False: New research proves COVID-19 vaccine causes increase in miscarriage and still births.

By: Gayathri Loka
March 3 2023

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False: New research proves COVID-19 vaccine causes increase in miscarriage and still births.


The Verdict False

There is no credible research that supports this claim. COVID-19 vaccines are safe for pregnant women.

Claim ID 17aae27c


Dr. Assem Malhotra, a cardiologist known to spread COVID-19 misinformation, claimed in a tweet that research shows that stillbirths and miscarriages have increased due to the COVID-19 vaccines. His tweet reads, "BREAKING: New research reveals 57 fold increase in miscarriages & 38 fold increase in stillbirths & foetal deaths after covid mRNA jabs. 'The greatest violation of medical ethics & humanity ever' says leading obstetrician. This is truly horrific."

Malhotra shared a video of Fox News’s Tucker Carlson interview with Dr. James Thorp. In the interview, Thorp says he conducted a study that may appear in a major peer-reviewed journal by March 1, 2023. He claims to have observed two-fold or greater adverse effects due to COVID-19 vaccines compared to influenza shots. Known to spread uncredible medical misformation, Thorp says the results were found by comparing COVID-19 vaccine adverse events over 18 months to the influenza vaccine over 282 months. 

 As of March 3, 2023, no peer-reviewed journal has published the study.

In Fact 

Malhotra's tweet about "57-fold increase in miscarriages & 38-fold increase in still births & foetal deaths after covid mRNA jabs" is what Thorp also claims in the interview with Fox News. He cites a study he conducted with six other researchers titled "COVID-19 Vaccines: The Impact on Pregnancy Outcomes and Menstrual Function." Published on Preprints - an online platform where early versions of research papers can be uploaded - in December 2022, it studied the impact of COVID-19 vaccines on pregnancy and menstruation. The study is yet to be peer-reviewed and, therefore, cannot be considered credible thus far. The research concluded, stating, "Pregnancy and menstrual abnormalities are significantly more frequent following COVID-19 vaccinations than influenza vaccinations."

There are no credible reports that support the claim or Thorp's research. In fact, COVID-19 vaccination is advised in case of pregnancy.

The British Medical Journal published a study in 2022 titled, "Risk of preterm birth, small for gestational age at birth, and stillbirth after COVID-19 vaccination during pregnancy: population based retrospective cohort study." The study observed that the vaccines were "not associated with a higher risk of preterm birth, small for gestational age at birth, or stillbirth." The National Health Service (NHS) states that it is safe for pregnant women to get vaccinated against COVID-19 at any stage of their pregnancy. "There's no evidence COVID-19 vaccination increases the risk of miscarriage, preterm birth or other complications in your pregnancy," NHS states.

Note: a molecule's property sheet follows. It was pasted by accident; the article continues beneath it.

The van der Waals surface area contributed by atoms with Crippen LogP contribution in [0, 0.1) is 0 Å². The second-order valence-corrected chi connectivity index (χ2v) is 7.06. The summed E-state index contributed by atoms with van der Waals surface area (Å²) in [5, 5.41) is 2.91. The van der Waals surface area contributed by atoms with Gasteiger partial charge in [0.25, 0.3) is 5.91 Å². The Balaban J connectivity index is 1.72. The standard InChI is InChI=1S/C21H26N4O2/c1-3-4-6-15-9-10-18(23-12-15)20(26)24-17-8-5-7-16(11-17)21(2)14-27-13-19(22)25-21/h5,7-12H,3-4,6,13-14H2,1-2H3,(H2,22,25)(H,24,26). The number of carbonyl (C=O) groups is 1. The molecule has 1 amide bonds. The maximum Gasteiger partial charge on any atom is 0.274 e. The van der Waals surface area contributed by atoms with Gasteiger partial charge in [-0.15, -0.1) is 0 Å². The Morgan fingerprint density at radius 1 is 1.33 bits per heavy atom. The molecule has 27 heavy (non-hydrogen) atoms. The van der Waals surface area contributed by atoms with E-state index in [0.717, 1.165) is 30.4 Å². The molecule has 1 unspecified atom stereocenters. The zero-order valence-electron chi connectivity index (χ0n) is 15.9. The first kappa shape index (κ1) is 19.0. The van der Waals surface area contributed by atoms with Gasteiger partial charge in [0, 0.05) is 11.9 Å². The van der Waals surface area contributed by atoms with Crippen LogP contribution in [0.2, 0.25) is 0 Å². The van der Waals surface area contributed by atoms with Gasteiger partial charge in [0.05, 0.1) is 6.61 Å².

Dr. Rachel Clarke, a palliative care doctor with the NHS, dismissed this claim and tweeted that Malhotra is known to spread anti-vaccine misinformation. She also said, "To be clear, this is a GMC-registered doctor targeting vulnerable pregnant women with wildly inaccurate disinformation." She also attached a fact-check by FacthCheck.org that shows COVID-19 vaccines reduced chances of stillbirths, and said, "The clip he has shamelessly shared from Tucker Carlson is bogus. James Thorp, the U.S. doctor whose 'research' Fox News is platforming, is a known anti-vax disinformer whose claims are repeatedly debunked."

Epoch Times, a non-credible media outlet, reported similar claims when they interviewed Thorp on COVID-19 vaccines. Thorp had claimed mRNA vaccines affect menstrual cycles and pregnancies. Health Feedback, a medical fact-checking organization, debunked the anti-vaccine claims made in the Epoch Times article. Logically has previously debunked similar claims.

The Verdict 

Credible medical professionals and organizations recommend pregnant women vaccinate against COVID-19. There is no proof of the research cited in the social media post. Therefore, we have marked this claim as false.  

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Global Fact-Checks Completed

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